The consequence of this is that it is very likely that Labour’s base vote (its own base + centre left Lib Dem defectors) is probably now around 34-35%.

5.       The Tories are still the least liked Party

Unlike in the 1980s, there are serious question marks over whether the Tories are capable of obtaining 40%  the vote, that they probably need for an overall majority.  Recent polling showed that only that percentage of the population would even consider voting Tory.  The Party’s toxicity is very much still in place.

Remember David Cameron could not get an overall majority in 2010 when faced with a tired and divided Labour government under the least popular Prime Minister since records began following the biggest economic crash since the Great Depression.  It was the easiest election to win for the Tories since 1987, and David Cameron blew it.

6.       Parties in government rarely improve their vote after serving a full term

The usual pattern for a party winning an election is that the moment it first enters office will be the peak of its election popularity.  Thus the two long governments of recent times: the Tory governments of Margaret Thatcher and John Major of 1979-1997, and the Labour governments of Tony Blair and Gordon Brown of 1997-2010, saw their popular vote decline at each subsequent election after their first.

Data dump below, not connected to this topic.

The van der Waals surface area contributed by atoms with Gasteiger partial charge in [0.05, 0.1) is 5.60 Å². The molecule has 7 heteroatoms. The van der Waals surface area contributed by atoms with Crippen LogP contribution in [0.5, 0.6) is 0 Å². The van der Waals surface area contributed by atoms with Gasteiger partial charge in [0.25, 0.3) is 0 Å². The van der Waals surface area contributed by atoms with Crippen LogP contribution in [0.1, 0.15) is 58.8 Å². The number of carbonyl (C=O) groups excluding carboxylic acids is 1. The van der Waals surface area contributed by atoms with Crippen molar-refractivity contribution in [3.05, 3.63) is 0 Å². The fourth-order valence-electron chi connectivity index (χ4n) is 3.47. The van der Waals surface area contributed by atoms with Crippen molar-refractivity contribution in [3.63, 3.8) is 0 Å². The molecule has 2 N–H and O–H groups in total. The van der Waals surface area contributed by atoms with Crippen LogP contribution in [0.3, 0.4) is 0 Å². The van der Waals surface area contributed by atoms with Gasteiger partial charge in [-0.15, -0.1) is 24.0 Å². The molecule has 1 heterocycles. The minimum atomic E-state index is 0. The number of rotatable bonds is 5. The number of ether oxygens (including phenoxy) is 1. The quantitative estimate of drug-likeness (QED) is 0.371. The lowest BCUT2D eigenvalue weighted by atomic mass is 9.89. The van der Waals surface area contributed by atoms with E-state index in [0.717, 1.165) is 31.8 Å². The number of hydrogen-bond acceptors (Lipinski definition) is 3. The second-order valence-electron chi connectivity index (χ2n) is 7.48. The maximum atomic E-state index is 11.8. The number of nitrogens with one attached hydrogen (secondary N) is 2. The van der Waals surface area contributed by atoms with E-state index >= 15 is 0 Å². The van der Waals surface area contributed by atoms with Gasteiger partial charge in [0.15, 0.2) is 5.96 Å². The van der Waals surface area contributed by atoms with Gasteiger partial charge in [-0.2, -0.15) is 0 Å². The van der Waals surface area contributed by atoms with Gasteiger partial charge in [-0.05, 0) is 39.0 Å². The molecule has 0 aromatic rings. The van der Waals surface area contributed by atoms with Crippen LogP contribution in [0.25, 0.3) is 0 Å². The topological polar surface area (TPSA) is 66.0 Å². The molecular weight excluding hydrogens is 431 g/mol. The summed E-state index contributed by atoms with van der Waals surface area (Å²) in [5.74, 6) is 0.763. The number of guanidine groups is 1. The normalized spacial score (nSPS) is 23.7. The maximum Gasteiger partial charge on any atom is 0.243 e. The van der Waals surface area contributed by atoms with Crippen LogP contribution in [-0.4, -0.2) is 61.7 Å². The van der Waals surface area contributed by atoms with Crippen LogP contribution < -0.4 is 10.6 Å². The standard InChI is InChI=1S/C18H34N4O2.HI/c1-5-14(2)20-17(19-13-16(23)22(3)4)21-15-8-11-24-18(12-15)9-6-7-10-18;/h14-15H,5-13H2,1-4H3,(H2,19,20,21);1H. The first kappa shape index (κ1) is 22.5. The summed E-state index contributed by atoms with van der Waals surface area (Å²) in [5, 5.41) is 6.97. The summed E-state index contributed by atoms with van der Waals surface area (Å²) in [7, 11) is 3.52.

Indeed the last example of a governing party serving a full term in office and then increasing its vote at the subsequent election was Anthony Eden in 1955, who increased the Tories percentage of the vote from 48% (in 1951 under Winston Churchill) to 49.7%.    Harold Wilson did it twice, in 1966 and October 1974, but both times were ‘cut and run’ early elections.

So, despite Ed Miliband’s best efforts, I would still (marginally) rather be in his shoes than David Cameron’s at this point in the election cycle.  Labour I think remain favoured to be the biggest party and are considerably more likely to end up with an overall majority than the Tories, as matters stand.